In addition, because of this triumph, Harry and the other first-year Gryffindors propel their house to success in the race for the house cup. This second triumph is particularly sweet because Harry, Ron, Hermione, and Neville regain the points that they (with the exception of Ron) had lost sneaking around the castle. Not only do they make up for this loss, they catch up to and pass the house with the most points: Slytherin. Gryffindor victory over Slytherin is as innocent and glorious as Harry's temporary victory over Voldemort is solemn and foreboding. Next year there will be another house cup to win, and other battles to be won. Challenges and troubles lurk on the horizon, but so do new enchantments, potential victories, and hope.
One of the coolest aspects of the Harry Potter series is that we get access to two – count 'em – two worlds. And all for the price of one. While Hogwarts, the School of Witchcraft and Wizardry, is the place where Harry spends most of his time in each book, at the beginning of each story we find him stuck at the Dursleys' house in Little Whinging – the Muggle world. That's right, folks, we learn through Harry that the Muggle world and the wizarding world co-exist (though the Muggle world doesn't know about the wizarding world). The wizarding world is folded into the Muggle world as magically as eggs into cake batter.
Book 1 is different from the other books in the Harry Potter series, because, at first, Harry doesn't know about the awesomeness of Hogwarts, or about the possibility of something beyond the Muggle world. Let's face it, like us when we open Harry Potter and the Sorcerer's Stone, Harry doesn't even know what Muggles are or that he's been stuck living among them.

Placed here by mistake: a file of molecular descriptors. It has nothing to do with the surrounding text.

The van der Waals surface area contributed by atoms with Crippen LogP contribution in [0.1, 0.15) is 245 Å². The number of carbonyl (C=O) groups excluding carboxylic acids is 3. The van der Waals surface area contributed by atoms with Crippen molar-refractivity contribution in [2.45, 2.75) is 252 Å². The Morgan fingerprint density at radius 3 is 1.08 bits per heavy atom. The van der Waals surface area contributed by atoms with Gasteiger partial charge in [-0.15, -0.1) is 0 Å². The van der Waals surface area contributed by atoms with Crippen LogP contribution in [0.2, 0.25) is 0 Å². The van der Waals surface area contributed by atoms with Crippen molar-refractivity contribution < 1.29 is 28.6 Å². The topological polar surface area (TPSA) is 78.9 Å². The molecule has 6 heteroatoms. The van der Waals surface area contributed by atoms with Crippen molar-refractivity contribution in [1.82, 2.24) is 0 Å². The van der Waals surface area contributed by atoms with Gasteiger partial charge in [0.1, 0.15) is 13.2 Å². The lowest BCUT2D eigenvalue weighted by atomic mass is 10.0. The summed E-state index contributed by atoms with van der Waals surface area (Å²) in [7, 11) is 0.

The first several chapters of the book take place at the Dursleys' prim house on Privet Drive. The Dursleys' home may look polite and regular, with its "tidy front garden" (2.1) and its inhabitants' emphasis on behaving just like everyone else, but that doesn't make it a nice or welcoming place to live. In a way, it has just as much darkness and unhappiness as you might expect from a magical landscape. Nephew Harry is forced to live in a "cupboard under the stairs" (2.13) while the son of the house, Dudley, enjoys two bedrooms to himself. The Dursleys' house might look cheerful from the outside, but inside Harry sees only bleakness. Let's not forget that Whinging, in British English, means whining. Even the town they live in is annoying.